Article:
The high controllability of ultracold atoms in an optical lattice can be also applied for the study of topological quantum physics. So far there have been nice experiments which explored topological physics using cold atoms. In the case of spatial 2D systems, Hofstadter Hamiltonian and Haldane models are realized. Recently, a system of spatial 1D and 1 more synthetic dimension has been realized, leading to the observation of the chiral edge state. In our work, we realized a spatial 1D and temporal 1D system, leading to the observation of Thouless topological charge pumping[7], which shares the same topological features with a twodimensional quantum Hall effect.
Fig. 6: Topological Thouless charge pumping. Dynamical superlattice(left top). Shift of centerofmass of an atom cloud as a function of number of pumping cycle (left bottom). Charge pumping for various pumping schemes A, B, C, and D(right).
More specifically, in our work, we utilize the dynamical controllability of our optical superlattice system, as shown in Fig. 6, and realize a continuous quantum RiceMele pumping of cold fermionic ^{171}Yb atoms. In particular, we successfully reveal the topological feature of this charge pumping[7] by taking various trajectories of the system parameters which are different in topology in the parameter space, shown in Fig. 6.
We can extend our charge pumping scheme to investigate the effect of disorder and interaction. The rich internal degrees of freedom of an Yb atom will also allow us to realize a spin pump with a spinorbit coupling.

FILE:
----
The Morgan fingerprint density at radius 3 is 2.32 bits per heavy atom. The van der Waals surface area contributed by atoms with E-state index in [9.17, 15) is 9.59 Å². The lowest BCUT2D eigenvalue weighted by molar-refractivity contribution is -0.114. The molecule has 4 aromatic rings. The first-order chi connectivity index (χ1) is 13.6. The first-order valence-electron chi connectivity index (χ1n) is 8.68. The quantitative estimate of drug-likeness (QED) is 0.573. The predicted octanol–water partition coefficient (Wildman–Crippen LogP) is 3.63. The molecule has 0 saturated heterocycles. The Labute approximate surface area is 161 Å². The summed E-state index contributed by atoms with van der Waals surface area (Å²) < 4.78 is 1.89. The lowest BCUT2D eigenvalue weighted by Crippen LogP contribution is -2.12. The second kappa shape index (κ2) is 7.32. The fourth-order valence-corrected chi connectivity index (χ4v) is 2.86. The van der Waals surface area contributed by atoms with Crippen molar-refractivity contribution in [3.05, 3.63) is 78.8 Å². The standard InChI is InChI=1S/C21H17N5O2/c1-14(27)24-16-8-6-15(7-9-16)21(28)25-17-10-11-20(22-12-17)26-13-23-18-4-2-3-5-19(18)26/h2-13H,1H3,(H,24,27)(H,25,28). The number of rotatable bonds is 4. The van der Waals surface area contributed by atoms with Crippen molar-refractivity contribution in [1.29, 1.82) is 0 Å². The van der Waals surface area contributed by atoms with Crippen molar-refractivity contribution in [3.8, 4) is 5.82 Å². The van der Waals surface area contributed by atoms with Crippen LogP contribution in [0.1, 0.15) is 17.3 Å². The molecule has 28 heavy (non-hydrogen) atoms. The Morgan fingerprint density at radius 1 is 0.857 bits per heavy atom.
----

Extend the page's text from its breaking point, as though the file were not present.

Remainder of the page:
ENGINEERED IMPURITY: YBLI MIXTURE
An impurity plays a crucial role in condensed matter physics in phenomena like Anderson localization and the Kondo effect, and it is still important to develop a deeper understanding of these phenomena. Ultracold atomic gases in optical lattices can provide intriguing opportunities to study impurity problems with excellent controllability. For this purpose, we studied a quantum degenerate mixture of Yb atoms and a fermionic isotope of lithium (^{6}Li) atoms in an optical lattice [8], shown in Fig. 7. This mixture has a large mass ratio of about 29. On the one hand, Yb is well localized in an optical lattice and can be considered to be a localized impurity. On the other hand, ^{6}Li is light and as it is so well delocalized in an optical lattice, it is considered as an itinerant carrier. Therefore, this offers an ideal system of controlled impurity in a Fermi system.
Fig. 7: YbLi quantum sim ulator of impurity system.
In our recent work [8], we measured inelastic loss rates of the collisions between Yb in the metastable ^{3}P_{2} state immersed with the Fermi sea of the ground state ^{6}Li.
We have clearly observed fast decay of Yb(^{3}P_{2}) and have determined Yb(^{3}P_{2})Li inelastic loss coefficients in various magnetic fields, indicating Feshbach resonances.